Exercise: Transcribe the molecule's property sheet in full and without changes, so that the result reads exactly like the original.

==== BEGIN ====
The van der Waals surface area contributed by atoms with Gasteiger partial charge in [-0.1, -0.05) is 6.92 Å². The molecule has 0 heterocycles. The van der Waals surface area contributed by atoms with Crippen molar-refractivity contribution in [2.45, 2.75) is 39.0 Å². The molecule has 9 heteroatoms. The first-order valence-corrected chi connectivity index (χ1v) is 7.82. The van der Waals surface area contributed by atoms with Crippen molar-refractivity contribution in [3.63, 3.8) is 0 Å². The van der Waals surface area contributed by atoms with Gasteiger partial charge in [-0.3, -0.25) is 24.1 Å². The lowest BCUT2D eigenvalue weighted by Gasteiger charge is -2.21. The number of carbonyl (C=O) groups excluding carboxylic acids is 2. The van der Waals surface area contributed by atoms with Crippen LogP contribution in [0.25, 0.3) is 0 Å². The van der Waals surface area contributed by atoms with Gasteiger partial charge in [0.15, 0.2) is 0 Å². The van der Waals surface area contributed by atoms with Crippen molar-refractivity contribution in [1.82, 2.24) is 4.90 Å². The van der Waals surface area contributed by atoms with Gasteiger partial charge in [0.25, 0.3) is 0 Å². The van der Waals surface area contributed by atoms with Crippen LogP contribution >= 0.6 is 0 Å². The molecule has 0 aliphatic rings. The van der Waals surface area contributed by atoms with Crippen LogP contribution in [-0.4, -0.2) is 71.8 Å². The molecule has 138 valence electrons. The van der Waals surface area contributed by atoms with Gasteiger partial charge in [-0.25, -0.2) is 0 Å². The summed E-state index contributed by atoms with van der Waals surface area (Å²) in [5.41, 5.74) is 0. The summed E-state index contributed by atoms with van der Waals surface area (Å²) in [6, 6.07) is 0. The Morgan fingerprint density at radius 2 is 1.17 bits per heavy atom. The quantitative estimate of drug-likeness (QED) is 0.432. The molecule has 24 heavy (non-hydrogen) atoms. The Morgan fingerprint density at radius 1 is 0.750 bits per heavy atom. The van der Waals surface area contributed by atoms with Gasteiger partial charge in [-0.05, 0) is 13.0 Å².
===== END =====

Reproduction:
The van der Waals surface area contributed by atoms with Gasteiger partial charge in [-0.1, -0.05) is 6.92 Å². The molecule has 0 heterocycles. The van der Waals surface area contributed by atoms with Crippen molar-refractivity contribution in [2.45, 2.75) is 39.0 Å². The molecule has 9 heteroatoms. The first-order valence-corrected chi connectivity index (χ1v) is 7.82. The van der Waals surface area contributed by atoms with Crippen molar-refractivity contribution in [3.63, 3.8) is 0 Å². The van der Waals surface area contributed by atoms with Gasteiger partial charge in [-0.3, -0.25) is 24.1 Å². The lowest BCUT2D eigenvalue weighted by Gasteiger charge is -2.21. The number of carbonyl (C=O) groups excluding carboxylic acids is 2. The van der Waals surface area contributed by atoms with Crippen LogP contribution in [0.25, 0.3) is 0 Å². The van der Waals surface area contributed by atoms with Gasteiger partial charge in [0.15, 0.2) is 0 Å². The van der Waals surface area contributed by atoms with Crippen molar-refractivity contribution in [1.82, 2.24) is 4.90 Å². The van der Waals surface area contributed by atoms with Gasteiger partial charge in [0.25, 0.3) is 0 Å². The van der Waals surface area contributed by atoms with Crippen LogP contribution >= 0.6 is 0 Å². The molecule has 0 aliphatic rings. The van der Waals surface area contributed by atoms with Crippen LogP contribution in [-0.4, -0.2) is 71.8 Å². The molecule has 138 valence electrons. The van der Waals surface area contributed by atoms with Gasteiger partial charge in [-0.25, -0.2) is 0 Å². The summed E-state index contributed by atoms with van der Waals surface area (Å²) in [5.41, 5.74) is 0. The summed E-state index contributed by atoms with van der Waals surface area (Å²) in [6, 6.07) is 0. The Morgan fingerprint density at radius 2 is 1.17 bits per heavy atom. The quantitative estimate of drug-likeness (QED) is 0.432. The molecule has 24 heavy (non-hydrogen) atoms. The Morgan fingerprint density at radius 1 is 0.750 bits per heavy atom. The van der Waals surface area contributed by atoms with Gasteiger partial charge in [-0.05, 0) is 13.0 Å².